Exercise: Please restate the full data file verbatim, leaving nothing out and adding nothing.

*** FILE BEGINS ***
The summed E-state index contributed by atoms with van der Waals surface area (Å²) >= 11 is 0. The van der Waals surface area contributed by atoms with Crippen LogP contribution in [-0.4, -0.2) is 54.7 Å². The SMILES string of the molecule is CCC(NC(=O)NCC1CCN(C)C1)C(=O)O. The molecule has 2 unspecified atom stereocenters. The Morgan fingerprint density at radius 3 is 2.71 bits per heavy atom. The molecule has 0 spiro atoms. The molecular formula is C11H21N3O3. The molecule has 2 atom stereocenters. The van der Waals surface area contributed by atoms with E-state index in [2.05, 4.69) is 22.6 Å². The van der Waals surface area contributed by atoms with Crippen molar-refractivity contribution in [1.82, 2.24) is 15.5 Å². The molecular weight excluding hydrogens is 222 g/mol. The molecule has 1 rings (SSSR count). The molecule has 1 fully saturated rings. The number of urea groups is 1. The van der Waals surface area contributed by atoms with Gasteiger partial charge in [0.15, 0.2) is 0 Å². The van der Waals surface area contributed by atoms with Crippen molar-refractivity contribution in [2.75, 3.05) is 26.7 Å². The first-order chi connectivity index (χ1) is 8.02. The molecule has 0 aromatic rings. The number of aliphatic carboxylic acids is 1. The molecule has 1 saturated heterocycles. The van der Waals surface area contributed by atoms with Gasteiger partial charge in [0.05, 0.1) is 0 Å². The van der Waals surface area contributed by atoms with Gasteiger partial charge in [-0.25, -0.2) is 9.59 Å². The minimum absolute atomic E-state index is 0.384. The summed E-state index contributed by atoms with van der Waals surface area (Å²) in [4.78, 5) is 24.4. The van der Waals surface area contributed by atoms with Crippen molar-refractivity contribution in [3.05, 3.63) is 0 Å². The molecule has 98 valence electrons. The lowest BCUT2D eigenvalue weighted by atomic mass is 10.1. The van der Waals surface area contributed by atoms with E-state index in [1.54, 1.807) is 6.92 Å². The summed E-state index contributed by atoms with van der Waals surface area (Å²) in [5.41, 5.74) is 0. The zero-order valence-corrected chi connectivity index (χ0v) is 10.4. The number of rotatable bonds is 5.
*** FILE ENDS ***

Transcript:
The summed E-state index contributed by atoms with van der Waals surface area (Å²) >= 11 is 0. The van der Waals surface area contributed by atoms with Crippen LogP contribution in [-0.4, -0.2) is 54.7 Å². The SMILES string of the molecule is CCC(NC(=O)NCC1CCN(C)C1)C(=O)O. The molecule has 2 unspecified atom stereocenters. The Morgan fingerprint density at radius 3 is 2.71 bits per heavy atom. The molecule has 0 spiro atoms. The molecular formula is C11H21N3O3. The molecule has 2 atom stereocenters. The van der Waals surface area contributed by atoms with E-state index in [2.05, 4.69) is 22.6 Å². The van der Waals surface area contributed by atoms with Crippen molar-refractivity contribution in [1.82, 2.24) is 15.5 Å². The molecular weight excluding hydrogens is 222 g/mol. The molecule has 1 rings (SSSR count). The molecule has 1 fully saturated rings. The number of urea groups is 1. The van der Waals surface area contributed by atoms with Gasteiger partial charge in [0.15, 0.2) is 0 Å². The van der Waals surface area contributed by atoms with Crippen molar-refractivity contribution in [2.75, 3.05) is 26.7 Å². The first-order chi connectivity index (χ1) is 8.02. The molecule has 0 aromatic rings. The number of aliphatic carboxylic acids is 1. The molecule has 1 saturated heterocycles. The van der Waals surface area contributed by atoms with Gasteiger partial charge in [0.05, 0.1) is 0 Å². The van der Waals surface area contributed by atoms with Gasteiger partial charge in [-0.25, -0.2) is 9.59 Å². The minimum absolute atomic E-state index is 0.384. The summed E-state index contributed by atoms with van der Waals surface area (Å²) in [4.78, 5) is 24.4. The van der Waals surface area contributed by atoms with Crippen molar-refractivity contribution in [3.05, 3.63) is 0 Å². The molecule has 98 valence electrons. The lowest BCUT2D eigenvalue weighted by atomic mass is 10.1. The van der Waals surface area contributed by atoms with E-state index in [1.54, 1.807) is 6.92 Å². The summed E-state index contributed by atoms with van der Waals surface area (Å²) in [5.41, 5.74) is 0. The zero-order valence-corrected chi connectivity index (χ0v) is 10.4. The number of rotatable bonds is 5.